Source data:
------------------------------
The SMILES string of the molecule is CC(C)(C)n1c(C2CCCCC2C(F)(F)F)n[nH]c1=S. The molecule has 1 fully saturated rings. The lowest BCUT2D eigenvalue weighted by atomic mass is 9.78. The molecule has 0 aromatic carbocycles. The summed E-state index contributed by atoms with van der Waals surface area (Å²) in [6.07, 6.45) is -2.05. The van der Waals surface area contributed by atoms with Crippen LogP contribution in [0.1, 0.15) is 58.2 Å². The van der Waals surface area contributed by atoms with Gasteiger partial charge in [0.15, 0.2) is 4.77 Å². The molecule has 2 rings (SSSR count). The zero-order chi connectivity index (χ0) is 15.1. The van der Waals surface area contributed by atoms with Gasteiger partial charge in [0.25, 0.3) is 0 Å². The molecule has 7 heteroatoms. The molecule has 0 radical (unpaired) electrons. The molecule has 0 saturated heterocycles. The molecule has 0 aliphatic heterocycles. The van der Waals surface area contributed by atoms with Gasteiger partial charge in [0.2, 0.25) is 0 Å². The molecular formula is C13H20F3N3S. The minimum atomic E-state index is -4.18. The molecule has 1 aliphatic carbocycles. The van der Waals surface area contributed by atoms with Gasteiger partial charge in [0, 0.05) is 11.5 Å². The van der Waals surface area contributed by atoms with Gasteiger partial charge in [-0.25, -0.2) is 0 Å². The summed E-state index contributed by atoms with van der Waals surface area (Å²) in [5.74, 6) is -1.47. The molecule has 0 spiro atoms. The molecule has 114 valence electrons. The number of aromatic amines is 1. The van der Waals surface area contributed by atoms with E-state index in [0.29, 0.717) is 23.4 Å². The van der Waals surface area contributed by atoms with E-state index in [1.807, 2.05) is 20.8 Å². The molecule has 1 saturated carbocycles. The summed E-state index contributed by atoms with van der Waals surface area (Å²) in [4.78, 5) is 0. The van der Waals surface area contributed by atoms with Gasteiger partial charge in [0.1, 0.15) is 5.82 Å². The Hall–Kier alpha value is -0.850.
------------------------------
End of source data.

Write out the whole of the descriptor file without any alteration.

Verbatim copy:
The SMILES string of the molecule is CC(C)(C)n1c(C2CCCCC2C(F)(F)F)n[nH]c1=S. The molecule has 1 fully saturated rings. The lowest BCUT2D eigenvalue weighted by atomic mass is 9.78. The molecule has 0 aromatic carbocycles. The summed E-state index contributed by atoms with van der Waals surface area (Å²) in [6.07, 6.45) is -2.05. The van der Waals surface area contributed by atoms with Crippen LogP contribution in [0.1, 0.15) is 58.2 Å². The van der Waals surface area contributed by atoms with Gasteiger partial charge in [0.15, 0.2) is 4.77 Å². The molecule has 2 rings (SSSR count). The zero-order chi connectivity index (χ0) is 15.1. The van der Waals surface area contributed by atoms with Gasteiger partial charge in [0.25, 0.3) is 0 Å². The molecule has 7 heteroatoms. The molecule has 0 radical (unpaired) electrons. The molecule has 0 saturated heterocycles. The molecule has 0 aliphatic heterocycles. The van der Waals surface area contributed by atoms with Gasteiger partial charge in [0.2, 0.25) is 0 Å². The molecular formula is C13H20F3N3S. The minimum atomic E-state index is -4.18. The molecule has 1 aliphatic carbocycles. The van der Waals surface area contributed by atoms with Gasteiger partial charge in [0, 0.05) is 11.5 Å². The van der Waals surface area contributed by atoms with Gasteiger partial charge in [-0.25, -0.2) is 0 Å². The summed E-state index contributed by atoms with van der Waals surface area (Å²) in [5.74, 6) is -1.47. The molecule has 0 spiro atoms. The molecule has 114 valence electrons. The number of aromatic amines is 1. The van der Waals surface area contributed by atoms with E-state index in [0.29, 0.717) is 23.4 Å². The van der Waals surface area contributed by atoms with E-state index in [1.807, 2.05) is 20.8 Å². The molecule has 1 saturated carbocycles. The summed E-state index contributed by atoms with van der Waals surface area (Å²) in [4.78, 5) is 0. The van der Waals surface area contributed by atoms with Gasteiger partial charge in [0.1, 0.15) is 5.82 Å². The Hall–Kier alpha value is -0.850.